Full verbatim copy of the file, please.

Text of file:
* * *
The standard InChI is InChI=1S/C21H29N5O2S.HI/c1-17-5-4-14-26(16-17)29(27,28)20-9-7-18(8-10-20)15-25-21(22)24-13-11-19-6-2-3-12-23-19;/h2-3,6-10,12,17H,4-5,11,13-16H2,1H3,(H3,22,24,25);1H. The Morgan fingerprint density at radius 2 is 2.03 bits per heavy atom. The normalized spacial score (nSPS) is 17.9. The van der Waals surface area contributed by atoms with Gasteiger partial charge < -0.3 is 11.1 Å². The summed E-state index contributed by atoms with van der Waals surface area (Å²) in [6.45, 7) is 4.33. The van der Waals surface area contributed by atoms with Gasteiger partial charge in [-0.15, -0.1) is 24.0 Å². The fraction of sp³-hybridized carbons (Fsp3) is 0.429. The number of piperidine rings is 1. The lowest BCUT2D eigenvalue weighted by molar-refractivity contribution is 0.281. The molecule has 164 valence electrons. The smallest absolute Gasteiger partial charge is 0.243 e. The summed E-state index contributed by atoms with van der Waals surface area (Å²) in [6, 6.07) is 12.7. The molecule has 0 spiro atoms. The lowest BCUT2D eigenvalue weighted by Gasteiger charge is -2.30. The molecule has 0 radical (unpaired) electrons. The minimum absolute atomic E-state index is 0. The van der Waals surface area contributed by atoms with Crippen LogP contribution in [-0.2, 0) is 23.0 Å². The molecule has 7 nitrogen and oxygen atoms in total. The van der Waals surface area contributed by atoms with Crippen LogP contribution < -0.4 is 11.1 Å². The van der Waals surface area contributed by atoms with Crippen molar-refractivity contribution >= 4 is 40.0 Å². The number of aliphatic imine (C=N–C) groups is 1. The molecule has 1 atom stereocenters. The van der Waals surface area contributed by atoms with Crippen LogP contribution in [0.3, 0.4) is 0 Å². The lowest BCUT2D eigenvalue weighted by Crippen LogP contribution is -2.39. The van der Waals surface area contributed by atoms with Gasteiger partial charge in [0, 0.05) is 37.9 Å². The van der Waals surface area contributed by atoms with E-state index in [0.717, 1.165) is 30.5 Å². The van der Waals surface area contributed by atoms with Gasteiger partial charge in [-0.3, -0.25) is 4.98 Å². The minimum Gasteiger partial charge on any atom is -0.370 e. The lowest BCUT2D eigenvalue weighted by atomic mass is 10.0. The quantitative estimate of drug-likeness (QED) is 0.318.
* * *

The standard InChI is InChI=1S/C21H29N5O2S.HI/c1-17-5-4-14-26(16-17)29(27,28)20-9-7-18(8-10-20)15-25-21(22)24-13-11-19-6-2-3-12-23-19;/h2-3,6-10,12,17H,4-5,11,13-16H2,1H3,(H3,22,24,25);1H. The Morgan fingerprint density at radius 2 is 2.03 bits per heavy atom. The normalized spacial score (nSPS) is 17.9. The van der Waals surface area contributed by atoms with Gasteiger partial charge < -0.3 is 11.1 Å². The summed E-state index contributed by atoms with van der Waals surface area (Å²) in [6.45, 7) is 4.33. The van der Waals surface area contributed by atoms with Gasteiger partial charge in [-0.15, -0.1) is 24.0 Å². The fraction of sp³-hybridized carbons (Fsp3) is 0.429. The number of piperidine rings is 1. The lowest BCUT2D eigenvalue weighted by molar-refractivity contribution is 0.281. The molecule has 164 valence electrons. The smallest absolute Gasteiger partial charge is 0.243 e. The summed E-state index contributed by atoms with van der Waals surface area (Å²) in [6, 6.07) is 12.7. The molecule has 0 spiro atoms. The lowest BCUT2D eigenvalue weighted by Gasteiger charge is -2.30. The molecule has 0 radical (unpaired) electrons. The minimum absolute atomic E-state index is 0. The van der Waals surface area contributed by atoms with Crippen LogP contribution in [-0.2, 0) is 23.0 Å². The molecule has 7 nitrogen and oxygen atoms in total. The van der Waals surface area contributed by atoms with Crippen LogP contribution < -0.4 is 11.1 Å². The van der Waals surface area contributed by atoms with Crippen molar-refractivity contribution >= 4 is 40.0 Å². The number of aliphatic imine (C=N–C) groups is 1. The molecule has 1 atom stereocenters. The van der Waals surface area contributed by atoms with Crippen LogP contribution in [0.3, 0.4) is 0 Å². The lowest BCUT2D eigenvalue weighted by Crippen LogP contribution is -2.39. The van der Waals surface area contributed by atoms with Gasteiger partial charge in [0, 0.05) is 37.9 Å². The van der Waals surface area contributed by atoms with E-state index in [0.717, 1.165) is 30.5 Å². The van der Waals surface area contributed by atoms with Gasteiger partial charge in [-0.3, -0.25) is 4.98 Å². The minimum Gasteiger partial charge on any atom is -0.370 e. The lowest BCUT2D eigenvalue weighted by atomic mass is 10.0. The quantitative estimate of drug-likeness (QED) is 0.318.